Central and Eastern European Network Meeting 2020


On 30 November 2020, ETUCE Central and Eastern European Network (CEENET) gathered virtually to discuss pressing challenges that education systems, teachers, and trade unions face.  Welcoming the members of the Network, Christine Blower, ETUCE former President, highlighted the difficult time teachers, other education personnel and education services were going through at the moment, in the complex context of the COVID-19 pandemic. In her opening speech Susan Flocken, ETUCE European Director, reflected on the recent positive developments in relation to COVID-19 vaccines and emphasized the importance for teachers and other education personnel to have access to them rapidly.

Georgiy Trukhanov, TUESW, Ukraine, provided an overview of the situation in Ukraine. He referred to the numerous ministerial changes done in the past 1,5 years hampering social dialogue. “Last February, two draft laws were introduced in the Ukrainian Parliament, on labour, trade unions, social insurance and social dialogue. These infringed on the rights of employees and on the freedoms of trade unions. Over the past year, many protests were held all around the country and supported by international organisations. The key issue is a lack of trust between the government and the social partners. Trade unions are now asking the adoptions of these laws to be postponed and the opening of social dialogue”, explained TUESW President.

Representatives from, ITUPEWBH, Bosnia and Herzegovina pointed out that many challenges emerged due to the COVID-19 pandemic. “As online teaching is becoming the norm due to the spread of COVID-19, it is affecting entire education systems. Teachers lack digital hardware and software equipment while students do not have adequate conditions for working from home. In families with multiple children, it is very difficult for parents to provide each child with a laptop and a space to follow the classes. There is also an important gender dimension to be taken into account as a large majority of teachers are women”, commented ITUPEWBH.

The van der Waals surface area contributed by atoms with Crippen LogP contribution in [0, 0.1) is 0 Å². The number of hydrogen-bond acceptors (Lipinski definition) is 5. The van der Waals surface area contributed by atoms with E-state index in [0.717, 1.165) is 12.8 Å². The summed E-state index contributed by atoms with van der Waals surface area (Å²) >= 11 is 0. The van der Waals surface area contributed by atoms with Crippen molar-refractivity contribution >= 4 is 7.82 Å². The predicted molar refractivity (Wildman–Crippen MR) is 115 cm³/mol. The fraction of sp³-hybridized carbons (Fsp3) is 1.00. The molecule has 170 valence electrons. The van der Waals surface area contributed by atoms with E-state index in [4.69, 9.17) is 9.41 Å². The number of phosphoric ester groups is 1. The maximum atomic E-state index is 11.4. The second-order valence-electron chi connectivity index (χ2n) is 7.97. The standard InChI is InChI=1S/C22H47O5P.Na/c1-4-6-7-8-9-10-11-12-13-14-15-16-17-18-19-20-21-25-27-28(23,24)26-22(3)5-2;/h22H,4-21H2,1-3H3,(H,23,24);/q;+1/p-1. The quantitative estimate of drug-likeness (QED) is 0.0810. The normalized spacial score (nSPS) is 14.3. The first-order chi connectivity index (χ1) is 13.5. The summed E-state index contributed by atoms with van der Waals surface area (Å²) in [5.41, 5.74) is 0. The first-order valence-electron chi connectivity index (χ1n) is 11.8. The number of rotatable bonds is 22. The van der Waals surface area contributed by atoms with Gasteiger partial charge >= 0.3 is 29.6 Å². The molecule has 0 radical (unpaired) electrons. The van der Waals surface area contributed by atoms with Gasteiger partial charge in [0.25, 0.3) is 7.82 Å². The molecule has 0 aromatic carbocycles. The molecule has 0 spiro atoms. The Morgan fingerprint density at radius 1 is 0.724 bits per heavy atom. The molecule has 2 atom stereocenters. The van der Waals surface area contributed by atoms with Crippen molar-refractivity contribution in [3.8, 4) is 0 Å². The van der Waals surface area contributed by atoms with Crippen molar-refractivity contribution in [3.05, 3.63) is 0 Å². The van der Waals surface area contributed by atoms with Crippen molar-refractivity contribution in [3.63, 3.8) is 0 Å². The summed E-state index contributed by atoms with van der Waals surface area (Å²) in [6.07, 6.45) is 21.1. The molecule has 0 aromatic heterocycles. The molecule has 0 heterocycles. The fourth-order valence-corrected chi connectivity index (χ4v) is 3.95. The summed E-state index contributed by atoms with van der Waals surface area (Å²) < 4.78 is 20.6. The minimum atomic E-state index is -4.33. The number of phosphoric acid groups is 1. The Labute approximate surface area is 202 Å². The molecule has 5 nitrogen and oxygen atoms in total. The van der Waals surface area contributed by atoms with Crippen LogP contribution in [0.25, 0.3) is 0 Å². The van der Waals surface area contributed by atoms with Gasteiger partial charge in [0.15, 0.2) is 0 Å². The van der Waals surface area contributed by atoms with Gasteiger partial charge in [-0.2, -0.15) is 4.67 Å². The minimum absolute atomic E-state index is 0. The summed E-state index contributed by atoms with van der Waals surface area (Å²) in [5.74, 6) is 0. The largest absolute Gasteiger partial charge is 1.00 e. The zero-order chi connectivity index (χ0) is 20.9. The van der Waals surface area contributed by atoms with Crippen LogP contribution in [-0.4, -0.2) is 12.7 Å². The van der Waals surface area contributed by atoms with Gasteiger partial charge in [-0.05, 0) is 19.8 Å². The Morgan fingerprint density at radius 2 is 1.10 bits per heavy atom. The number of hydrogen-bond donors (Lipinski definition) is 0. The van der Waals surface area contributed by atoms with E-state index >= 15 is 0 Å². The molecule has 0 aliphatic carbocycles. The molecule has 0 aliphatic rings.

Juraj Stodolovsky, OZ PŠaV, Slovakia talked about young members and the impact that the COVID-19 pandemic has on them, including OZ PŠaV’s work. “The growing individualisation in society is widespread among young people in Europe, significantly raising the importance of the values of solidarity and common work that trade unions stand up for. The COVID-19 pandemic and the ensuing economic crisis has disproportionately impacted youth”, he stressed.

Invited speaker , Marta Kahancová, Founder and Managing Director of Central European Labour Studies Institute, presented the research on “Mapping Studies of Trade Unions and Professional Associations as Civil Society Actors Working on the Issues of Labour Rights and Social Dialogue in six Eastern Partnership Countries”. The aim of this research was to identify the actors in labour rights and their strengths and weaknesses. It distinguished between trade unions, professional associations and civil society organisations. The desk research was followed by in person interviews from six countries: Armenia, Azerbaijan, Belarus, Georgia, Moldova and Ukraine. “The recognition of trade unions and their structures varied from one country to another. In Azerbaijan and Moldova, there is a single confederation and non-union actors are not developed. In Armenia, there is a single confederation and other civil society organisations have a potential to become major policy actors. Trade unions are generally the oldest and most structured organisations, with the broadest policy reach. Yet, they lack organisational support and flexibility”.

In the follow-up of the meeting, CEENET members are invited to identify in a survey further topics for the CEE Round Table on 7-8 July 2021 in Liège, Belgium.